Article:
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Many people who enjoy tea opt for the convenience of tea bags. Just pop one in a mug, pour in some boiling water, and in a few minutes, your tea is ready.
Most tea bags are made of paper. This makes for a flat shape that can sometimes make it tricky to get the tea to infuse properly.
What most of us do to help the process along is move the tea bag up and down inside the cup using the attached string.
This works quite well, thank you very much.
Premium tea manufacturers decided it wasn’t good enough, however.
So, to distinguish themselves from the competition, many top-of-the-line and/or organic brands such as Mighty Leaf switched to a pyramid-shaped mesh tea bag.
Helping the tea diffuse better with this three-dimensional style makes for better tasting tea and a happier customer.
Mesh Tea Bag Dangers
So, what do you think those fancy mesh tea bags are made of?
Researchers at McGill University in Montreal decided to find out.
In a September 2019 study published in the Journal of Environmental Science and Technology, scientists removed the tea from premium tea bags and placed them in water heated to 203F (95C), such as would occur during the brewing of tea.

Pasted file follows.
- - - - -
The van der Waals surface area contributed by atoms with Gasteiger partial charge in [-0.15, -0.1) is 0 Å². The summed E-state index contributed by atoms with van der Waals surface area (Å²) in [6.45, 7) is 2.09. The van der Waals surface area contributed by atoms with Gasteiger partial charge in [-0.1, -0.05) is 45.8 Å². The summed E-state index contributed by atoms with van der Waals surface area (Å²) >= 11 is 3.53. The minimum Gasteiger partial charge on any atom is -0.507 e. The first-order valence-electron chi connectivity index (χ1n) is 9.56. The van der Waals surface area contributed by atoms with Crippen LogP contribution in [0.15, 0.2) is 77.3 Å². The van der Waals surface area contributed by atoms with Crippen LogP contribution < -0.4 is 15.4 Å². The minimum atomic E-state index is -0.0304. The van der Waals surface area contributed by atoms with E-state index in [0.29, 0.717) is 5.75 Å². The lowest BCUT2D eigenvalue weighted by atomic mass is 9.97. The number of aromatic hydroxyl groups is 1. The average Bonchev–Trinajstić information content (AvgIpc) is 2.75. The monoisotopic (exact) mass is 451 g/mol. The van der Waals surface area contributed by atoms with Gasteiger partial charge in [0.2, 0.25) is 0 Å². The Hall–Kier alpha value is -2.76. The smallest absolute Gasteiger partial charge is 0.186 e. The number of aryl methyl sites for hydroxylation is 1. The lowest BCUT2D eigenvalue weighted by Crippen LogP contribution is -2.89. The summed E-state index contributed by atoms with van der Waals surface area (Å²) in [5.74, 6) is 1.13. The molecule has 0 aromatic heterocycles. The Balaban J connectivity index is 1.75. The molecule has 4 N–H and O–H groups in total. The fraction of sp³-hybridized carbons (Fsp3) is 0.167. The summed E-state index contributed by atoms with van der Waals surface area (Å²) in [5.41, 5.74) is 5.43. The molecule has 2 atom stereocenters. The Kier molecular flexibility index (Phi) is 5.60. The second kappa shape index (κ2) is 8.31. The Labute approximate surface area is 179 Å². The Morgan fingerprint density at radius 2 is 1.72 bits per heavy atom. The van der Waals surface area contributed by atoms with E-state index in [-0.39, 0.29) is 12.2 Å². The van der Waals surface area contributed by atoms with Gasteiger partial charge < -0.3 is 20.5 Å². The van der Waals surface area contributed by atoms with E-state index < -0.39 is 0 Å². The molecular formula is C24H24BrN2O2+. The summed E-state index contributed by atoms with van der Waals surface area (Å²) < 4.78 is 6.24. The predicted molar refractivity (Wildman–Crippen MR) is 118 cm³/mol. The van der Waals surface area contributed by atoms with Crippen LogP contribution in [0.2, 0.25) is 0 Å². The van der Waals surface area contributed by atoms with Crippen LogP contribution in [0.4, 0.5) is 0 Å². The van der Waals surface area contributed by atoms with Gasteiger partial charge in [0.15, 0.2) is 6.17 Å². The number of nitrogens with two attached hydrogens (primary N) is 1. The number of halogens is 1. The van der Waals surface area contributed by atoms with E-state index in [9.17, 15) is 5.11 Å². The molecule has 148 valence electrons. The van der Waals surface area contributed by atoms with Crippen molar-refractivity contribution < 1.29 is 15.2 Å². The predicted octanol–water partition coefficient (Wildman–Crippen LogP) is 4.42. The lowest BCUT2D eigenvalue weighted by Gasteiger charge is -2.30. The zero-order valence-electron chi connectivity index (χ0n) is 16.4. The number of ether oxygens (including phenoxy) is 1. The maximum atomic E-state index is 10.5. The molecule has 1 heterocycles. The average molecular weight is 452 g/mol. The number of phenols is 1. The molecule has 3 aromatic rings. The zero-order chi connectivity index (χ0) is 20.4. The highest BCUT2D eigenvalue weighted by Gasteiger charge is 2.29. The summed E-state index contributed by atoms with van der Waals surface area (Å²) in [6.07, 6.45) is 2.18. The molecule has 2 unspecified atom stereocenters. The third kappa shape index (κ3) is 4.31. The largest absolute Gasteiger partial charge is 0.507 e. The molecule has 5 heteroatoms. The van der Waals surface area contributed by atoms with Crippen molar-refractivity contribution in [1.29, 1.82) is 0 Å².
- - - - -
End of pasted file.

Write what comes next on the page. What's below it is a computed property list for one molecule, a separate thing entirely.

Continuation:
What they found was shocking.
A SINGLE TEA BAG released about 11.6 billion microplastic and 3.1 billion smaller nanoplastic particles into the hot water.
PLASTIC teabags? Not so premium after all!
The difference between microplastic and nanoplastics is this:
- Microplastic particles have a thickness about the same as human hair.
- Nanoplastic particles are much smaller still!
These particles are so small, in fact, that they are invisible to the naked eye.
They are also undetectable and don’t trigger any texture sensation on the tongue when you are drinking the tea.
Here’s the most eye-opening news of all. The particles released from the tea bag “are several orders of magnitude higher than plastic loads previously reported in other foods”. (1)
In other words, tea packaged in premium mesh bags is one of the biggest sources for ingestion of microplastics.
Researcher Laura Hernandez said that the results of this study give consumers the opportunity to be more aware of their purchases.
She suggested that:
We encourage consumers to choose loose teas that is sold without packaging or other teas that come in paper teabags. (2)
Premium Tea Another Source of Single-Use Plastic
My question is why are organic tea manufacturers packaging quality tea in ….. PLASTIC?
This is utterly insane and a slap in the face to the health-conscious customers that placed their trust in these products. In some cases, people are paying a whopping $8/box for 16 tea bags or even more in some places!